The Older I Get, the fewer “real” friends I have

I know I am not alone in thinking, or rather realizing, that as we get older, we have less real friends in our lives. Is it because we are too busy to tend to each individual friends wants and needs? With greater responsibiliites that come with having a career and perhaps starting a family get in the way of our nurturing these friendships? Or perhaps, we all eventually, come to a maturity level that we are willing to see our friendships for that they truly are?

In my case, it would be a combination of things. First, I got married when I was 20 years old and depending on myself and my husband above all other people. I never needed to lean on a friend when I was married to my best friend. At 27, I had my first child and noticed that some of my “good” single friends were not very supportive of my new role as a mother. They didn’t understand that my focus shifted from being a great friend to being a great mother.

This continued as I had my second child 8 months ago. I am focused on my family now. I do not have the same amount of time I once did to take long phone calls, be accommodating to all their needs and have the same amount of flexibility I once had. I have several friends who are understanding even though they themselves are not mothers.

I have on many occasions assumed that by being there for these people that they would surely do the same for me. It was a naiive notion to think that what I was investing in these people they were also investing in me. I forgot that the key word here for most people is “me”, always look out for their own interests.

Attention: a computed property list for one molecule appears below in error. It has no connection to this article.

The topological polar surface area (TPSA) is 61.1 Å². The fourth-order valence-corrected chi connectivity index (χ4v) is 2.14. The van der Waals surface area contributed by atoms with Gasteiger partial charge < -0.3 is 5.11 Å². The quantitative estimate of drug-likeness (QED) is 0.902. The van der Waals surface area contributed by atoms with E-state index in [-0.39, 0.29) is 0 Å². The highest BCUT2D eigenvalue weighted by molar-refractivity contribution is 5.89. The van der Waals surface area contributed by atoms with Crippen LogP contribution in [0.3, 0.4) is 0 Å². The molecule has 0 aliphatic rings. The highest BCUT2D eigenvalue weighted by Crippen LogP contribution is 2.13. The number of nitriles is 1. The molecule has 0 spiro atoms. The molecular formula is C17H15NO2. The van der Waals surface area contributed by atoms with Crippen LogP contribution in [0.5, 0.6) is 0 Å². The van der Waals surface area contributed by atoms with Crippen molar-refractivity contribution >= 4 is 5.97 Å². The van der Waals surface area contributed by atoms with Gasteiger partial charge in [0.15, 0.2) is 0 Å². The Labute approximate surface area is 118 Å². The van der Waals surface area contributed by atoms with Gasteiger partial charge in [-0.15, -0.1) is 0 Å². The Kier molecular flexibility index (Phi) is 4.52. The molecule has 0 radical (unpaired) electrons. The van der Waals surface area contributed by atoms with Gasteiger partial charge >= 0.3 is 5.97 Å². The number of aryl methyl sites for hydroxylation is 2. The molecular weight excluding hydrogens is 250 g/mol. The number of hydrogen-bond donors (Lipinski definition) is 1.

So really, the question is, did I ever really lose any real friends or did the bad ones just weed themselves out? I think yes.


6 thoughts on “The Older I Get, the fewer “real” friends I have

  1. I think that as we get older, we get more insightful to our self esteem and the obligation to maintain that wisdom unselfishly. Taking the courage to accept that some friends may depart is natural, but also remembering that some friends do come back because they really are your friends. Only time will tell. 🙂

  2. I think we could sit and talk about this topic for hours. The healthiest way I’ve been able to deal with this issue is to understand that it’s ok to have different categories or levels of friendship with different people, and to be thankful for the people who’ve touched my life, even if they are no longer apart of it. I agree that having children changes everything, including friendships. Now that I’m a mother, I have no time for “friends” who are unfriendly or emotionally unhealthy. But definitely cherish the friends who choose to be apart of my life; and tend to focus my energy on relationships that are healthy, reciprocal and authentic. We owe it to ourselves, our children and our spouses to surround ourselves with friends that will encourage us to be better in all aspects of our lives. 🙂

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